Liam Saddington is a Career Development Lecturer in Geography at the School of Geography, University of Oxford. He’s exploring how climate change is affecting small island states.
Liam first joined Oxford to read for a BA in Geography in 2013, before completing his MSc in Nature, Society and Environmental Governance in 2017. He read for a DPhil in Geography and the Environment at the School in 2021, with his thesis “Rising Seas and Sinking Island: The Geopolitics of Climate Change in Tuvalu and Kiribati”. He tells us about his research, which explores how climate change is threatening the future of small island states.
I explore how climate change is affecting small island states. Over the past four years, I have travelled to three different island countries – Fiji, Tuvalu and Seychelles – to investigate climate change. I’m interested in what the future might look like for islands threatened by rising sea levels.
How is climate change causing sea levels to rise?
Human activity is changing our environment. From burning fossils, changing farming practices and deforestation, humanity has been responsible for the increase in the concentration of greenhouse gases in the atmosphere.
Over time, this growth in atmospheric greenhouse gases causes an increase in the Earth’s temperature which in turn leads to rising sea levels. Firstly, as ice sheets and glaciers melt, more water enters the oceans. Secondly, as the ocean increases in temperature, it also expands in volume.
According to the recent Intergovernmental Panel on Climate Change Report (2019), global mean sea levels have risen between 0.12m and 0.21m in the period between 1902 and 2015. Although this might not sound like much, the rate of sea level rise has accelerated in recent decades. Between 2006 and 2015, the sea level rose by about 3.6mm per year.
It’s also worth noting that sea levels are not rising at the same rate around the world, in some areas such as in the South Pacific, sea levels are rising at three times the global average. This poses many problems for human settlements, road and ports in coastal areas, deltas and on islands.
What is an atoll state? And why does climate change pose a threat?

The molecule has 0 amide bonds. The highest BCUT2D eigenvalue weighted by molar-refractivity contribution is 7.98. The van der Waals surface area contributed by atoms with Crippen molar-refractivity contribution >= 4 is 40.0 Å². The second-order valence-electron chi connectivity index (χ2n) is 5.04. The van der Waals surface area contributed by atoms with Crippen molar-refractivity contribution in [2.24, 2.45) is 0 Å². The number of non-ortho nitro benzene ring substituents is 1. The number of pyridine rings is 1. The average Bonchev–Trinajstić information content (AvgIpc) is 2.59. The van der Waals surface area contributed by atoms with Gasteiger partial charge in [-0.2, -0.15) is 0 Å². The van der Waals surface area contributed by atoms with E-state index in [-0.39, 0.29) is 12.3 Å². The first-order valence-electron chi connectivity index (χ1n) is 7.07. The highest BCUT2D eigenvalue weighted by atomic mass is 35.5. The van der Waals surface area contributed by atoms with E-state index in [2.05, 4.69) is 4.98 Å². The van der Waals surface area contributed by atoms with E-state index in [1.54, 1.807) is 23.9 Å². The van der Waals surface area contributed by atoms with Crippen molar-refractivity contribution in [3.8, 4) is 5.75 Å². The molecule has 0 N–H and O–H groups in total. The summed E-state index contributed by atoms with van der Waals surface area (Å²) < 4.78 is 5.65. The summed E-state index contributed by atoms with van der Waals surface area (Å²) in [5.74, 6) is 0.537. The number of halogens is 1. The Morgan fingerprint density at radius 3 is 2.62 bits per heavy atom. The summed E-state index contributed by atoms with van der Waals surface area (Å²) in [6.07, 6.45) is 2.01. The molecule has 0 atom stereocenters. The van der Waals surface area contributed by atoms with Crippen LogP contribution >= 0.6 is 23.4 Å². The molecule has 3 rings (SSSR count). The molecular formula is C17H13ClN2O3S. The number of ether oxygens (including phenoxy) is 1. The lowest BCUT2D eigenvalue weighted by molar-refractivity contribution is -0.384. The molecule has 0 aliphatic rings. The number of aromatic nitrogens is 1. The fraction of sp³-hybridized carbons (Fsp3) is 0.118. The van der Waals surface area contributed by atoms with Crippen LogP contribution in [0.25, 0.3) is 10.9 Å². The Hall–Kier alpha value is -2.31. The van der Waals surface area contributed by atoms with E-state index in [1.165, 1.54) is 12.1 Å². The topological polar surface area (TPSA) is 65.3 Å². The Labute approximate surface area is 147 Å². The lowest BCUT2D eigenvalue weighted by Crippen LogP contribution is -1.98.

Atolls are low-lying coral reef islands that are found in the tropics. Typically, the islands surround a central piece of water called a lagoon. Atoll states’ describes a country that’s territory is mostly formed from atolls, there are four UN members that fulfil this criteria – Kiribati, Tuvalu, the Maldives and the Marshall Islands. Tokelau consists of three atolls, but it is a dependent territory of New Zealand. These countries work together through a group called the Coalition of Low-Lying Atoll Nations on Climate Change.
Climate change poses multiple threats for atoll states. As they’re only a few metres above sea level, predictions for sea level rise in the 21st century mean that may be fully submerged in the future. Sea level rise poses other problems… it makes these islands more vulnerable to storm surges and saltwater contamination can make agriculture difficult. It also means that their coastlines are more vulnerable to erosion.
More broadly, climate change is going to increase water insecurity. These islands depend on rainwater for their needs – and this rainfall is becoming more variable in the future. As well, climate change could lead to more powerful tropical storms affecting places like Tuvalu, causing more damage and putting lives and people at risk. New tropical diseases could spread to new areas and coral reefs are under stress from ocean acidification (where oceans become more acidic) and increasing ocean temperatures.